Inmates 'serve' their time in jail
Wearing a crisp waiter's uniform, 36-year-old Ah Fai expertly folds two napkins into fan shapes, arranges chopsticks on the table and then serves a fried pork dish. He's not working in a restaurant, though - Fai is doing this behind bars.
He is one of many inmates in the city's 29 correctional facilities taking part in hands-on vocational training programmes to help them find employment after serving their sentences and to stay out of jail.
Fai, who was sent to Tong Fuk Correctional Institution on Lantau Island last June after being convicted of conspiracy to defraud, is learning to prepare Chinese cuisine in a kitchen at the jail. Inmates also practice serving patrons in a mock restaurant.
'When I'm released [next December], I'm prepared to do any job at a restaurant, no matter how menial,' he said. 'I want to set an example for my son that crime isn't the answer.'
The 689 inmates in Tong Fuk can choose from among more than 1,300 vocational training positions in garment making, web design, metal work, carpentry and other vocations.
The most popular programme is the 100-hour Basic Chinese Restaurant and Culinary Certification Course, as jobs are relatively easy to find in the sector. Hong Kong has more than 10,000 restaurants.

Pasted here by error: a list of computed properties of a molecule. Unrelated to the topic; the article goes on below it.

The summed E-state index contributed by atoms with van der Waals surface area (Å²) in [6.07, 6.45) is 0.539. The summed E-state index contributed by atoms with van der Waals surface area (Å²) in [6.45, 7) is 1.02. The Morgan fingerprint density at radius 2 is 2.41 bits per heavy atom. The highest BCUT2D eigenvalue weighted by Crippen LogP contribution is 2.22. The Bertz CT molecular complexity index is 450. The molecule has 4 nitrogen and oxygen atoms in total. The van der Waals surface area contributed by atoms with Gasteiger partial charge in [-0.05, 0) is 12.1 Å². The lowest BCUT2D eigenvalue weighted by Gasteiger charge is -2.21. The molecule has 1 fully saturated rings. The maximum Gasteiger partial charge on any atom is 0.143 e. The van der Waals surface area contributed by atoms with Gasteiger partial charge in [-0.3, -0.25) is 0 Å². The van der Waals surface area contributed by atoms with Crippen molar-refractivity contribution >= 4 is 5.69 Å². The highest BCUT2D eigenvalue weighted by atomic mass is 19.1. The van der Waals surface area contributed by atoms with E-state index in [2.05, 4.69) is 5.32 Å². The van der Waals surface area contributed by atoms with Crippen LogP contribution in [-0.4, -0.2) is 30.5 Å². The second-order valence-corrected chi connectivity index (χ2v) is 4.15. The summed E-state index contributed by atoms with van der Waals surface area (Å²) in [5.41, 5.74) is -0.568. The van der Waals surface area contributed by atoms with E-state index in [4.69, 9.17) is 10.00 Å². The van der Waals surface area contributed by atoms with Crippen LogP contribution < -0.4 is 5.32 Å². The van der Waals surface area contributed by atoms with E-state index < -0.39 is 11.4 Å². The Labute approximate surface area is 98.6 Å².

The city's inmates already provide goods and services to the local community, such as road signs and laundry services for hospitals. And there are high hopes for them finding gainful employment after release. 'The majority of inmates in the prison system will be released,' said Tang Ping-ming, assistant commissioner of the Correctional Services Department. 'We hope that employers will give them ... opportunities.'
In the past three years, between 93 and 97 per cent of inmates have passed certification exams conducted by independent bodies.
The Society of Rehabilitation and Crime Prevention, which provides free employment assistance to ex-offenders, reports that out of 1,000 prisoners on its programme, 64 per cent find jobs within a six-month period.
But success depends on many factors. 'Vocational training isn't just about learning skills,' said criminologist Dr Nicole Cheung Wai-ting. 'When inmates develop appropriate job attitudes ... they are much more likely to reintegrate [into society].'
Percentage of prisoners on vocational programmes who find a job within six months of release, according to studies